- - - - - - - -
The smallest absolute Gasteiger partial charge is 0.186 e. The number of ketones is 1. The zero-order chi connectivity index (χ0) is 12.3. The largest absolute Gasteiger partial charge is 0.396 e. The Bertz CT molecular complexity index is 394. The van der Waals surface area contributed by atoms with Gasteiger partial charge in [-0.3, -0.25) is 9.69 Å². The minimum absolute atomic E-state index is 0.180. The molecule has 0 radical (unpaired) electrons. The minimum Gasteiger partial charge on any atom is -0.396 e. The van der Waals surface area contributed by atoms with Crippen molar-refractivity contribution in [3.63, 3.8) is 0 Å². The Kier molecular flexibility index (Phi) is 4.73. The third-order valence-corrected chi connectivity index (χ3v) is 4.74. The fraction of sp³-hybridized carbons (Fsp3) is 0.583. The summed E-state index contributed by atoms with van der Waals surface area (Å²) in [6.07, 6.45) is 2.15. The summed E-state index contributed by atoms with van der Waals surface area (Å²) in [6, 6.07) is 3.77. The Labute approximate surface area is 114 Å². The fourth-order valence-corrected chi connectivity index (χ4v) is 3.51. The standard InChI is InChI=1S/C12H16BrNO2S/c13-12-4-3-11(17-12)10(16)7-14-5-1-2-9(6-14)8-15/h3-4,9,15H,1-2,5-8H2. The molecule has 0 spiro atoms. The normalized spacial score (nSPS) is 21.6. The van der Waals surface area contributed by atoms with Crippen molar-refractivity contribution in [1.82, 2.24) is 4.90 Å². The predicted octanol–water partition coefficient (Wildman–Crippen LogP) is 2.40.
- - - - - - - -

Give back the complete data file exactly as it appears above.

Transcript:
The smallest absolute Gasteiger partial charge is 0.186 e. The number of ketones is 1. The zero-order chi connectivity index (χ0) is 12.3. The largest absolute Gasteiger partial charge is 0.396 e. The Bertz CT molecular complexity index is 394. The van der Waals surface area contributed by atoms with Gasteiger partial charge in [-0.3, -0.25) is 9.69 Å². The minimum absolute atomic E-state index is 0.180. The molecule has 0 radical (unpaired) electrons. The minimum Gasteiger partial charge on any atom is -0.396 e. The van der Waals surface area contributed by atoms with Crippen molar-refractivity contribution in [3.63, 3.8) is 0 Å². The Kier molecular flexibility index (Phi) is 4.73. The third-order valence-corrected chi connectivity index (χ3v) is 4.74. The fraction of sp³-hybridized carbons (Fsp3) is 0.583. The summed E-state index contributed by atoms with van der Waals surface area (Å²) in [6.07, 6.45) is 2.15. The summed E-state index contributed by atoms with van der Waals surface area (Å²) in [6, 6.07) is 3.77. The Labute approximate surface area is 114 Å². The fourth-order valence-corrected chi connectivity index (χ4v) is 3.51. The standard InChI is InChI=1S/C12H16BrNO2S/c13-12-4-3-11(17-12)10(16)7-14-5-1-2-9(6-14)8-15/h3-4,9,15H,1-2,5-8H2. The molecule has 0 spiro atoms. The normalized spacial score (nSPS) is 21.6. The van der Waals surface area contributed by atoms with Crippen molar-refractivity contribution in [1.82, 2.24) is 4.90 Å². The predicted octanol–water partition coefficient (Wildman–Crippen LogP) is 2.40.